by Bret Contreras April 25, 2017
The S&C Research review service comes out on the first day of every month. Here is a preview of the May 2017 edition, which comes out next Monday.
Each edition covers a wide range of the latest S&C, biomechanics, exercise physiology, and physical therapy research, but this edition has a special theme of the Squat!
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The study: Sinclair, J. K., Brooks, D., & Atkins, S. (2017). An examination of the hamstring and the quadriceps muscle kinematics during the front and back squat in males. Baltic Journal of Health and Physical Activity, 9(1), 37-45.
The researchers compared the effects of the back squat and front squat on trunk, pelvic, hip, and knee joint angle movements and on changes in length of the hamstrings and quadriceps muscles, in young males with 6.55 ± 2.11 years of experience in the squat exercise, a 122.7 ± 16.4kg 1RM back squat, and an 88.7 ± 13.9kg 1RM front squat. The subjects did 5 reps of the back squat and 5 reps of the front squat, in each case with 70% of front squat 1RM, using their normal back and front squat technique.
Surprisingly, joint angle movements at the trunk, pelvic, hip, and knee were very similar between the back and front squats. The changes in muscle-tendon lengths were also very similar. Although there were no differences between the back and front squats, there were differences between muscles in each group. Within the quadriceps, the rectus femoris lengthened much less than the other quadriceps. These findings indicate that the back and front squats are perhaps more interchangeable in training programs that some commentators might claim.
The study: Fuglsang, E. I., Telling, A. S., & Sørensen, H. (2017). Effect Of Ankle Mobility And Segment Ratios On Trunk Lean In The Barbell Back Squat. The Journal of Strength & Conditioning Research.
The researchers assessed whether possessing a greater dorsiflexion range of motion (ROM), as measured by the weight-bearing lunge test, leads to a lifter using a more upright trunk in the parallel, high-bar back squat, among young males with 4.1 years of experience in strength training, and a self-reported 1RM of 136.8 ± 24.4kg.
There was a moderate relationship between maximal dorsiflexion in the weight-bearing lunge test, and the dorsiflexion in the back squat (R2 = 41%). Additionally, there was a moderate relationship between maximum dorsiflexion in the weight-bearing lunge test and trunk angle in the back squat (R2 = 45%). This demonstrates that those subjects who had greater dorsiflexion ROM also tended to use a more upright trunk position in the back squat, although not all of the variance was explained. The weight-bearing lunge test can therefore be used to help identify whether excess trunk lean in the back squat is caused by inadequate ankle mobility.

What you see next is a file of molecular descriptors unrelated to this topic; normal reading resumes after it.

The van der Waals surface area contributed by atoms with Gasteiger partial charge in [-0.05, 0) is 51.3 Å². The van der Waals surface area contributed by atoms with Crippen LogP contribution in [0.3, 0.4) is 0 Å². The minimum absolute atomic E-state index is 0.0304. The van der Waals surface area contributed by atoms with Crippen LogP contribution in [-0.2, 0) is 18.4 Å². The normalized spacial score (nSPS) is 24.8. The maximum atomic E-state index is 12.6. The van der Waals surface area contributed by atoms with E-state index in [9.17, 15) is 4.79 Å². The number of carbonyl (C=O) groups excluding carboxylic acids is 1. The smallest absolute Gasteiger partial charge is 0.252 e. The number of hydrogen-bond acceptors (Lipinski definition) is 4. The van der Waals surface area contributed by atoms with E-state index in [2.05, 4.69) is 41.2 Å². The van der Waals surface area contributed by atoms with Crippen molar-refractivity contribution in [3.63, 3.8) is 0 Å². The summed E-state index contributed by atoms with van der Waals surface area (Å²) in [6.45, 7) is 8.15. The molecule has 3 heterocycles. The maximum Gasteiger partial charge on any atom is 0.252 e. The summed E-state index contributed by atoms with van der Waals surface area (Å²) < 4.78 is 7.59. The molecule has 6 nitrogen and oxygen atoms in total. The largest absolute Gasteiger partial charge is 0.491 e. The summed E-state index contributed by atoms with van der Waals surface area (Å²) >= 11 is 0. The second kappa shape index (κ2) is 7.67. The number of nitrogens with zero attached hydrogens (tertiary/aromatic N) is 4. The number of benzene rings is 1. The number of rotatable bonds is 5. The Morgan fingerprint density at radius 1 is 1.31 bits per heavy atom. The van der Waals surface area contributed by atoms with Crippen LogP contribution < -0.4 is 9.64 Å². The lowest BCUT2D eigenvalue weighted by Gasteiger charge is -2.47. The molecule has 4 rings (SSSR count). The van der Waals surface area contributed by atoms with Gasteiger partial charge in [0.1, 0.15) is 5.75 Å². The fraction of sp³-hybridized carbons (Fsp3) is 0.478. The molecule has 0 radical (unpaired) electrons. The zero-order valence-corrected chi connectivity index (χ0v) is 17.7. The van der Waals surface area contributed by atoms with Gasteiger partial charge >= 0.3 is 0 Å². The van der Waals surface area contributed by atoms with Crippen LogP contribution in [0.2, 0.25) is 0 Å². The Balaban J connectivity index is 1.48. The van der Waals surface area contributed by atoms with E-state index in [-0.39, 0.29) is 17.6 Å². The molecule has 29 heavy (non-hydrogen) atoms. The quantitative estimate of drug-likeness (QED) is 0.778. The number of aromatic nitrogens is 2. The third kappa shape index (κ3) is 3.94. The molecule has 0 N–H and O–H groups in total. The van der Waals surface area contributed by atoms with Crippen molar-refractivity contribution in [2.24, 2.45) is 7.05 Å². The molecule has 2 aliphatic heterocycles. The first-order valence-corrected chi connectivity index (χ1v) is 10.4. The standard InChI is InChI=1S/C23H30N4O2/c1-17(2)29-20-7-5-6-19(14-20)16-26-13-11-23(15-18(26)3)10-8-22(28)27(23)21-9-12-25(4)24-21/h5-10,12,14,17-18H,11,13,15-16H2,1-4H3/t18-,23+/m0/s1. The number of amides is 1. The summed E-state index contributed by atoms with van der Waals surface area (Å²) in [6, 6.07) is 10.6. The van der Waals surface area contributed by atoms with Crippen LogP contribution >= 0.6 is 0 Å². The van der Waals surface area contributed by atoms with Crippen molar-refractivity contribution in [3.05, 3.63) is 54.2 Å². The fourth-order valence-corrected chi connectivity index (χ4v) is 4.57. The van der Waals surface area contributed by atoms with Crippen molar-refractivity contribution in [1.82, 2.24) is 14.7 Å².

The study: Diamond, L., Bennell, K., Wrigley, T., Hinman, R., O’Donnell, J., & Hodges, P. (2016). Squatting biomechanics in individuals with symptomatic femoroacetabular impingement: Unconstrained and constrained tasks. Osteoarthritis and Cartilage, 24, S100-S101.
The researchers assessed how hip and pelvic joint angles differ between individuals with and without femoroacetabular impingement (FAI) during the performance of (1) an unconstrained full squat, and of (2) a constrained squat. Both types of squat were performed while wearing standardized footwear, standing on a 30-degree foam wedge (to raise the heel), with the feet parallel, and shoulder-width apart, and with the arms held out in front. The squats were done to a self-selected depth (but the instruction was to squat as deep as possible) and the bottom position was maintained for 3 seconds before ascending. The constrained squat differed in that it was performed facing a pole that served as a visual cue to keep the trunk upright during the descent phase.
Surprisingly, the majority of measurements taken during both squat tasks were similar between the 2 groups. In the FAI group, the ipsilateral side of the pelvis (the side of the FAI) at the point of maximum squat depth did not descend as far as the controls in the unconstrained squat (by 2.3 degrees) and in the constrained squat (by 2.4 degrees). In addition, in the constrained squat, the FAI group used a greater hip adduction angle (by 2.6 degrees) and a smaller hip external rotation net joint moment. The researchers therefore concluded that subjects with symptomatic FAI can squat to a similar depth as controls with minimal joint angle movement changes, regardless of whether the squat involves a cue to keep the trunk upright or not.
The full edition contains far more than these brief summaries. It is packed full of 50 detailed reviews covering a range of topics relevant to strength and conditioning and physical therapy professionals alike. It only costs $10 per month so sign up by clicking below!
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